Monday, August 24, 2009

The Mother of All Trail Races

I felt I was part of the send-off party today as I wrapped up my chat with today's guests. They're pretty much regular blokes like you and me - one's a hedge fund manager and the other's a safety advisor with an MNC. Yet both gentlemen who're in their thirties are just about to attempt, in the words of one of my guests Bernard, the 'mother of all trail races'.

Despite the North Face Ultra-Trail du Mont Blanc (UTMC) being only a 166-kilometre trail, it's not a stroll in the park. Based on last year's footrace, only 53% of runners who were at the starting line completed the race. The feat is neither for the faint-hearted nor flat-footed. Runners have to carefully navigate a variety of off-road terrain, some rough, narrow and jagged, some icy smooth, damp and moss-encroached. The entire race would require runners to ascend a cumulative height of 9,400 metres and complete it in under 46 hours. That means goodbye to sleep, hot meals and a glass of warm milk before bedtime. Temperatures in the day can be pleasant but it can dip to minus 10 degress Celsius in icy conditions as the racers plough through the mountainous Mont Blanc range that eats into France, Switzerland and Italy.

Worth a mention would be that Leow Kah Shin and Bernard Lew aren't professional nor full-time adventure racers. They don't make a living out of running for miles on end without sleep. Secondly, they haven't been training for years to get where they are today. For Bernard, he only started participating in triathlons since 2005. For his compatriot Kah Shin, it was only about three years ago that the adventure bug bit. Both of them met last year at the 250-kilometre Gobi Desert March and this year, they're jointly competing in this gruelling adventure together with a third Singaporean, Steven Wong who's in his fifties.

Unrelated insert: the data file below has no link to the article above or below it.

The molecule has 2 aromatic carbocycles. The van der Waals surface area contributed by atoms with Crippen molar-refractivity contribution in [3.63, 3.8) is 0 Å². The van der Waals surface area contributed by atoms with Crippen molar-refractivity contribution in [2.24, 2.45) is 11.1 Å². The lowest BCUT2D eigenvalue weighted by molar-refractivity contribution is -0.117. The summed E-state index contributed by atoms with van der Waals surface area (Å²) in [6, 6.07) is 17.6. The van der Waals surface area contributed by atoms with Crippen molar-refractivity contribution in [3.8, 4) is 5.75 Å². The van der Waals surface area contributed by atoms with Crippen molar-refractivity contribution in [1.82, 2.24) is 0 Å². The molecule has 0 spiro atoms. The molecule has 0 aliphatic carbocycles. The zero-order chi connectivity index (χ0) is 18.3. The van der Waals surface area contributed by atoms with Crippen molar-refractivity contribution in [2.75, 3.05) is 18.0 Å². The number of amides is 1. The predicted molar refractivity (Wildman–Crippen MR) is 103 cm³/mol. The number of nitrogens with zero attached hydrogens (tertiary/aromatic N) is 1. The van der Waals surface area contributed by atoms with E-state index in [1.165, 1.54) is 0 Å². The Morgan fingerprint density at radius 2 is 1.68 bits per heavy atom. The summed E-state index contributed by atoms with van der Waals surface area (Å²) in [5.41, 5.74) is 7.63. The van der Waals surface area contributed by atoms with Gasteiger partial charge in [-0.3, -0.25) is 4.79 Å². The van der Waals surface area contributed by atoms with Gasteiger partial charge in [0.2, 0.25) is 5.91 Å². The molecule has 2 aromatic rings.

Bukit Timah Hill has been their training ground, where they run up and down the hill. They've been training for what's ahead, but to give you a clearer idea of the demands of the adventure to come, it is equivalent to ascending Singapore's tallest hill 94 times!

Despite the training and determination on the faces of both men, Bernard has you know that there is a real fear of muscle cramps setting in and his legs giving up. But they will find consolation and encouragement in each other. It will be a very quiet race, Bernard reveals, but the cheering and bidding to push ahead will come from "the physical presence of your friends just beside you".

How reassuring the ties that bind and bid you towards the finishing line.

Bernard, Kah Shin & Steven, we're backing you on your adventure. Go forth and conquer the trail...and don't forget to take some wonderful photos between the starting point and the finish!

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